Last edited by a moderator: May 8, 2017
  13. Oct 7, 2016 #12

    russ_watters

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    I'm guessing "the storm" in that graphic is Sandy.
     
    Last edited by a moderator: May 8, 2017
  14. Oct 7, 2016 #13

    Borg

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    Sandy made a left hook straight into the coast.

    Sandy_Track.png
     
  15. Oct 7, 2016 #14

    Borg

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    Probably should evacuate before this. :nb)

    We'reOpen.jpg
     
  16. Oct 7, 2016 #15

    Astronuc

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  17. Oct 8, 2016 #16

    jtbell

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    The hurricane actually made landfall in South Carolina, between Charleston and Myrtle Beach, instead of staying off shore. But it's still moving parallel to the coast and is apparently expected to re-emerge over water, probably below hurricane strength by then.

    http://www.cnn.com/2016/10/08/us/hurricane-matthew-florida/index.html

    More than 150 miles inland, we had some wind and rain, probably less than an inch, yesterday and last night. The streets have already dried out except for occasional puddles.
     
  18. Oct 8, 2016 #17

    jim hardy

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    Water at a Jacksonville marina got a little bit over the docks.

    In the picture son sent there's still leaves on the trees, so they didn't get much wind.
     
  19. Oct 8, 2016 #18

    Astronuc

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    Water gushed through the streets in downtown Charleston as Hurricane Matthew brought torrential rains and a storm surge to Georgia and South Carolina.
    https://www.yahoo.com/news/hurricane-matthew-sends-floodwaters-surging-125516186.html

    Right now Matthew is off the coast of NC and is supposed to turn east then south down passed Bermuda. Nicole is south of Bermuda heading north.
    http://www.nhc.noaa.gov/graphics_at4.shtml?5-daynl#contents
    http://www.nhc.noaa.gov/graphics_at5.shtml?5-daynl#contents

    It would appear both systems will interact.
     
  20. Oct 10, 2016 #19

    jtbell

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    Eastern North Carolina has had major flooding as a result of Hurricane Matthew. 11 deaths confirmed so far. More than 1400 rescues of people stranded by high water, as far as 90 miles inland. Parts of the Interstate 95 expressway, a major route between the Northeast US and Florida, are closed.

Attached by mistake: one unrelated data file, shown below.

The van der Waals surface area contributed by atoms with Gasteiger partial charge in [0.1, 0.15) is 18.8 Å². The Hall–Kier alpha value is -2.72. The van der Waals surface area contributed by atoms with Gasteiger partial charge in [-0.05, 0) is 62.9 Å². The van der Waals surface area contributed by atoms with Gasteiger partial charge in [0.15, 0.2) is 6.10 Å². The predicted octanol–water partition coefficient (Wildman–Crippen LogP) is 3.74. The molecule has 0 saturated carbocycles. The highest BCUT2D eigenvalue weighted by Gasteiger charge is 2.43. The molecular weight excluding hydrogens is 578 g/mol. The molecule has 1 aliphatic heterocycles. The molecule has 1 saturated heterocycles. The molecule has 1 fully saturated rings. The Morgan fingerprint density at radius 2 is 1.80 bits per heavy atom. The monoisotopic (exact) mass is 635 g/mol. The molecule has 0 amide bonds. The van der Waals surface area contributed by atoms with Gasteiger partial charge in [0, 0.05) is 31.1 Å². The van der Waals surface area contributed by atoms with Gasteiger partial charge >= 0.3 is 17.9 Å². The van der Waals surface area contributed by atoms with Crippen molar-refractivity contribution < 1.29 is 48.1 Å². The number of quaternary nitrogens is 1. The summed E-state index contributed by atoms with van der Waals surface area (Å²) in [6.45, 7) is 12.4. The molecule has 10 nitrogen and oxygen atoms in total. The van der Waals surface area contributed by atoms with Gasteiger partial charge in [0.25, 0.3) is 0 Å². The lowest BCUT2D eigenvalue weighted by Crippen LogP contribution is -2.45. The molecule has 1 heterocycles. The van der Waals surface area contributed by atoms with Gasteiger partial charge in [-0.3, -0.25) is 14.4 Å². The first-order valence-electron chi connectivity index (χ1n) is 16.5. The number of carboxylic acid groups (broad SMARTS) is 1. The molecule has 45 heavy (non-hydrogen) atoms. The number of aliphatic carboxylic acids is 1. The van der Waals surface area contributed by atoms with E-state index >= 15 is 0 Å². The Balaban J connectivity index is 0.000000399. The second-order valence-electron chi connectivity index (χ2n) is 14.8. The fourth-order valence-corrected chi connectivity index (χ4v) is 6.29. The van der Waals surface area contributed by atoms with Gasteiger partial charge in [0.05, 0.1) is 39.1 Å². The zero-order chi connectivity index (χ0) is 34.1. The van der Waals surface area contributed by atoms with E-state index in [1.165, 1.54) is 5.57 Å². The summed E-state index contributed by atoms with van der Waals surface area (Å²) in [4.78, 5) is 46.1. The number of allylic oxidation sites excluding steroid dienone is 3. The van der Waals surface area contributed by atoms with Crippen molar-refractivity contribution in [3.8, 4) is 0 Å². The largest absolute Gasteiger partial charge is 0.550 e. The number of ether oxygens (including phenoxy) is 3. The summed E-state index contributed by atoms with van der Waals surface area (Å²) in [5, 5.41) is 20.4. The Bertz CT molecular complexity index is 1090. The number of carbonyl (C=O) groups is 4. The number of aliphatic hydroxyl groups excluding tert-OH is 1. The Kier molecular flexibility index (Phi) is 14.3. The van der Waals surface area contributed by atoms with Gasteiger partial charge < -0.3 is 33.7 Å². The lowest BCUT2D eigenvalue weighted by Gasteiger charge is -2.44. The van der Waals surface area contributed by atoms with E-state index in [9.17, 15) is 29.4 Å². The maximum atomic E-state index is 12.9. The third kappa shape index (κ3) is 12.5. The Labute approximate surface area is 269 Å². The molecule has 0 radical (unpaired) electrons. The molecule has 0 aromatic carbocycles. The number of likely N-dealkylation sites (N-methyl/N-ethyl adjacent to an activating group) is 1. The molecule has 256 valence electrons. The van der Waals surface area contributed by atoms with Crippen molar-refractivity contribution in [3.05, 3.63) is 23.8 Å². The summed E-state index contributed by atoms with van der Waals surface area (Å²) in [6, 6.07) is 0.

http://www.newsobserver.com/news/state/article107372502.html

    Yesterday (Sunday), I drove from upstate South Carolina to Asheville NC, in the western part of the state which was not affected by the storm. The weather was sunny, cool and a bit windy. My destination was a stamp show in a hotel on the outskirts of town. This is a twice-yearly event, running Saturday and Sunday, that usually features 10-12 dealers, filling two conference rooms. Yesterday there were three dealers in one half-empty conference room. The others had decided to stay home either because they were directly affected by the storm, or didn't want to risk traveling from other parts of the southeast (Florida, Georgia, the Carolinas) on Friday.
     
  21. Oct 11, 2016 #20

    Astronuc

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    It looks like Matthew has dissipated with remnants heading NE. Nicole is forming and soon to be a hurricane, which will apparently stay out to sea and sweep northeast over Bermuda and probably catching the remnants of Matthew and heading into the North Atlantic.

    http://www.cbsnews.com/news/severe-flooding-north-carolina-hurricane-matthew-death-toll-climbs/
    Area around Lumberton, NC, has significant flooding.
    During a hurricane like this, one should shelter in place and not be on the roads.
     
    Last edited: Oct 11, 2016